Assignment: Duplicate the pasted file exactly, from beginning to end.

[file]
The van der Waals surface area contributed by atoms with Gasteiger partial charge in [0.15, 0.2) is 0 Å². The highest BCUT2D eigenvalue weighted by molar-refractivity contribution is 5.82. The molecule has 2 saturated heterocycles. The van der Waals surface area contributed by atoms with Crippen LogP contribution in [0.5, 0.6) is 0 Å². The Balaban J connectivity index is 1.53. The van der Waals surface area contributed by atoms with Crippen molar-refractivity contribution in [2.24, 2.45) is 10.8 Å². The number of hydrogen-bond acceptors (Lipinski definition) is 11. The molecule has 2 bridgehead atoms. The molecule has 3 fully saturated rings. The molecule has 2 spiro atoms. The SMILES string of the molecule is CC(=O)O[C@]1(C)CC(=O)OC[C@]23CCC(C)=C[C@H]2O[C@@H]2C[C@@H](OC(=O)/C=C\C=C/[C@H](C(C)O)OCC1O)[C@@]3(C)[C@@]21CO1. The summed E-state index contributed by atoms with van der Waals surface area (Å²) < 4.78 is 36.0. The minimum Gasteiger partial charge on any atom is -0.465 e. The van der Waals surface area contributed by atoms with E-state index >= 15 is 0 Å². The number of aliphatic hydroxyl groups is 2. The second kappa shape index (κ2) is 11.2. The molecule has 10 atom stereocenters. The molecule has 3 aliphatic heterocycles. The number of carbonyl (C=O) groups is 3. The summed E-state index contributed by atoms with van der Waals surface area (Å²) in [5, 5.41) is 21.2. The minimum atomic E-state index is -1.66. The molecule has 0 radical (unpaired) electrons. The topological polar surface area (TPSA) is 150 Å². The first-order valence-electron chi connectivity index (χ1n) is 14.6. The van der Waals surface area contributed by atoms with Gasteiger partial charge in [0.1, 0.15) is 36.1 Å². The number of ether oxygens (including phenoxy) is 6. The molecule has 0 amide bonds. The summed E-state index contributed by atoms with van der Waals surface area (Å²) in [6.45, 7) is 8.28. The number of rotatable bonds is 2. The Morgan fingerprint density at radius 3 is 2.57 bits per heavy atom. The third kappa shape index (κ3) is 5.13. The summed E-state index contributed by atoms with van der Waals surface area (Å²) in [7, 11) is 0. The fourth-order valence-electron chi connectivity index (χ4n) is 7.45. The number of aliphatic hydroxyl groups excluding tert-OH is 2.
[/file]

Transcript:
The van der Waals surface area contributed by atoms with Gasteiger partial charge in [0.15, 0.2) is 0 Å². The highest BCUT2D eigenvalue weighted by molar-refractivity contribution is 5.82. The molecule has 2 saturated heterocycles. The van der Waals surface area contributed by atoms with Crippen LogP contribution in [0.5, 0.6) is 0 Å². The Balaban J connectivity index is 1.53. The van der Waals surface area contributed by atoms with Crippen molar-refractivity contribution in [2.24, 2.45) is 10.8 Å². The number of hydrogen-bond acceptors (Lipinski definition) is 11. The molecule has 2 bridgehead atoms. The molecule has 3 fully saturated rings. The molecule has 2 spiro atoms. The SMILES string of the molecule is CC(=O)O[C@]1(C)CC(=O)OC[C@]23CCC(C)=C[C@H]2O[C@@H]2C[C@@H](OC(=O)/C=C\C=C/[C@H](C(C)O)OCC1O)[C@@]3(C)[C@@]21CO1. The summed E-state index contributed by atoms with van der Waals surface area (Å²) < 4.78 is 36.0. The minimum Gasteiger partial charge on any atom is -0.465 e. The van der Waals surface area contributed by atoms with E-state index >= 15 is 0 Å². The number of aliphatic hydroxyl groups is 2. The second kappa shape index (κ2) is 11.2. The molecule has 10 atom stereocenters. The molecule has 3 aliphatic heterocycles. The number of carbonyl (C=O) groups is 3. The summed E-state index contributed by atoms with van der Waals surface area (Å²) in [5, 5.41) is 21.2. The minimum atomic E-state index is -1.66. The molecule has 0 radical (unpaired) electrons. The topological polar surface area (TPSA) is 150 Å². The first-order valence-electron chi connectivity index (χ1n) is 14.6. The van der Waals surface area contributed by atoms with Gasteiger partial charge in [0.1, 0.15) is 36.1 Å². The number of ether oxygens (including phenoxy) is 6. The molecule has 0 amide bonds. The summed E-state index contributed by atoms with van der Waals surface area (Å²) in [6.45, 7) is 8.28. The number of rotatable bonds is 2. The Morgan fingerprint density at radius 3 is 2.57 bits per heavy atom. The third kappa shape index (κ3) is 5.13. The summed E-state index contributed by atoms with van der Waals surface area (Å²) in [7, 11) is 0. The fourth-order valence-electron chi connectivity index (χ4n) is 7.45. The number of aliphatic hydroxyl groups excluding tert-OH is 2.